|Perkins Veazie, Penelope|
Submitted to: Southern Region of the American Society for Horticultural Science
Publication Type: Abstract Only
Publication Acceptance Date: 3/1/2007
Publication Date: 6/1/2007
Citation: Clark, J.R., Perkins Veazie, P.M. 2007. Improving shelf life of blackberries through conventional breeding [abstract]. HortScience. 42(3):446. Interpretive Summary:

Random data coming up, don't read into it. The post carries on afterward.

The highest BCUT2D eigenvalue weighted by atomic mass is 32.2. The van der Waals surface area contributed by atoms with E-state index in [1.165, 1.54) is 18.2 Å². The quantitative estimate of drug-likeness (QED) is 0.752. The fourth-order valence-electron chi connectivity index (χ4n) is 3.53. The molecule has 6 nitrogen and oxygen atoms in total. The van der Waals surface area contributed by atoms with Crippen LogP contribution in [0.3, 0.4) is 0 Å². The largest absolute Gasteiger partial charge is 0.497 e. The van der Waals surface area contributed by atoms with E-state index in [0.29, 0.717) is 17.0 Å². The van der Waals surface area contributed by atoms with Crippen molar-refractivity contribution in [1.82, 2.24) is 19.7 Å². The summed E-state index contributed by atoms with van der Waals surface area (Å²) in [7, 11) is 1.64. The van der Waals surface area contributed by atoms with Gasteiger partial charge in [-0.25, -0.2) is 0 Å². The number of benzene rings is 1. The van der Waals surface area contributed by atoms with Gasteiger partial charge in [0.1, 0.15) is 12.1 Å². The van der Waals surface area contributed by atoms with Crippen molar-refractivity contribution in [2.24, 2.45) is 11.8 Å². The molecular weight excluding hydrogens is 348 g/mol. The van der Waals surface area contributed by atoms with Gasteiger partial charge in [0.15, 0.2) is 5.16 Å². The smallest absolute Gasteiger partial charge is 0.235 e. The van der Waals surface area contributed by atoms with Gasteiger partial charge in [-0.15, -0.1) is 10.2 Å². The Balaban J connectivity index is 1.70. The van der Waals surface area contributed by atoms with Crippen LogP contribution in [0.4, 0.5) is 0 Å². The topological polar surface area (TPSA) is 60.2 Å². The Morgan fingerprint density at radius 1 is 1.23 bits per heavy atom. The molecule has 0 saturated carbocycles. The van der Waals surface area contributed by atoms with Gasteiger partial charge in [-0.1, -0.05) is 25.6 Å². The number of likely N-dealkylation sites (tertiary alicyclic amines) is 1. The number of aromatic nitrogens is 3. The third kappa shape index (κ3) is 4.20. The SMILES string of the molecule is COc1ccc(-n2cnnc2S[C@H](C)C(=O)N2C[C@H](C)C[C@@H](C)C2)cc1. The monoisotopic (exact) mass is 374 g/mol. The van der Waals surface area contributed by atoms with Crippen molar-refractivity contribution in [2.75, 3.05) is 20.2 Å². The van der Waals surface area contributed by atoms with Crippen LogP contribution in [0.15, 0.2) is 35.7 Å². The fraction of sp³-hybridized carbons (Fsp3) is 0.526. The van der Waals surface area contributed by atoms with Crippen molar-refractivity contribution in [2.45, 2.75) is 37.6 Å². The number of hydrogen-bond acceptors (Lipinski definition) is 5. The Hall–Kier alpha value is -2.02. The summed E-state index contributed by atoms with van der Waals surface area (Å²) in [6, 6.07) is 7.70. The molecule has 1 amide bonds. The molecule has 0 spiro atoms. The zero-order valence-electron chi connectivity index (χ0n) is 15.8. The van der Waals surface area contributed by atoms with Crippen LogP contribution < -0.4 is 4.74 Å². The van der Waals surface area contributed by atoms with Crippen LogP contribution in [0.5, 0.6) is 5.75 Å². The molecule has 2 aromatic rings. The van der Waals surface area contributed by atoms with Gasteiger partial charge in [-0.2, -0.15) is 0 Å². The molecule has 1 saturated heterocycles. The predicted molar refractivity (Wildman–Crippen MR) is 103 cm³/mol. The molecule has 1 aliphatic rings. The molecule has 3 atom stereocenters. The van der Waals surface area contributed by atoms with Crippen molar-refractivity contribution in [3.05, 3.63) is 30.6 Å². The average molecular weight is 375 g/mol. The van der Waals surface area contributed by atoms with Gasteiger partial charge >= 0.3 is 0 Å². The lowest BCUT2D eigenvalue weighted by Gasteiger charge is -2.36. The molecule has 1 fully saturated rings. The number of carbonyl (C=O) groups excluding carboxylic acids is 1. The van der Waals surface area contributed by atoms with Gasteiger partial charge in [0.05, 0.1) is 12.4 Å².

Technical Abstract: The University of Arkansas began blackberry breeding in 1964, and fruit breeder James N. Moore envisioned vast improvement of this "native" southern U.S. crop through crossing and selection of existing germplasm. He used the recurrent mass selection system of breeding, a system that utilizes the crossing of complementary parents that show positive phenotypic traits and selecting the superior progeny at fruiting. Great advances were made, and by 1983 four cultivars had been released that were superior to previous developments. The release of ‘Navaho' in 1989 was a hallmark achievement, in that it had erect, thornless canes, the first cultivar to exhibit this combination of traits. ‘Navaho' was also identified to have much better shelflife than thorny cultivars, and in the early 1990s the interest for a cultivar that had shelflife for more than 1 to 3 days was developing as pre-picked sales (rather than pick-your-own) were becoming more common. This led to the development of a cooperative research endeavor between the University of Arkansas (John R. Clark) and USDA-ARS (Penelope Perkins-Veazie) to expand postharvest evaluations of blackberries. Early progress indicated that: 1) ‘Navaho' could be stored for up to 2 weeks in appropriate conditions, 2) firmness in field evaluations did not always translate to good shelflife, 3) substantial variability for shelflife was present in the Arkansas breeding germplasm, and 4) a protocol for routine evaluations could be developed to screen a wide range of genotypes, including evaluations for berry firmness, leakiness, development of mold, and retention of black drupelet color. This effort has led to expanded recommendations of commercial potential of newer cultivars such as ‘Apache' and ‘Ouachita' for the shipping market. Identification of superior parents for shelflife potential has led to hybridzations for improved shelflife to be undertaken with substantial further phenotypic advances identified. The relationship of breeder and postharvest physiologist in this effort has allowed substantial advances in technology for producers, resulting in major expansions of blackberry production in the South, other regions of the U.S., and other countries.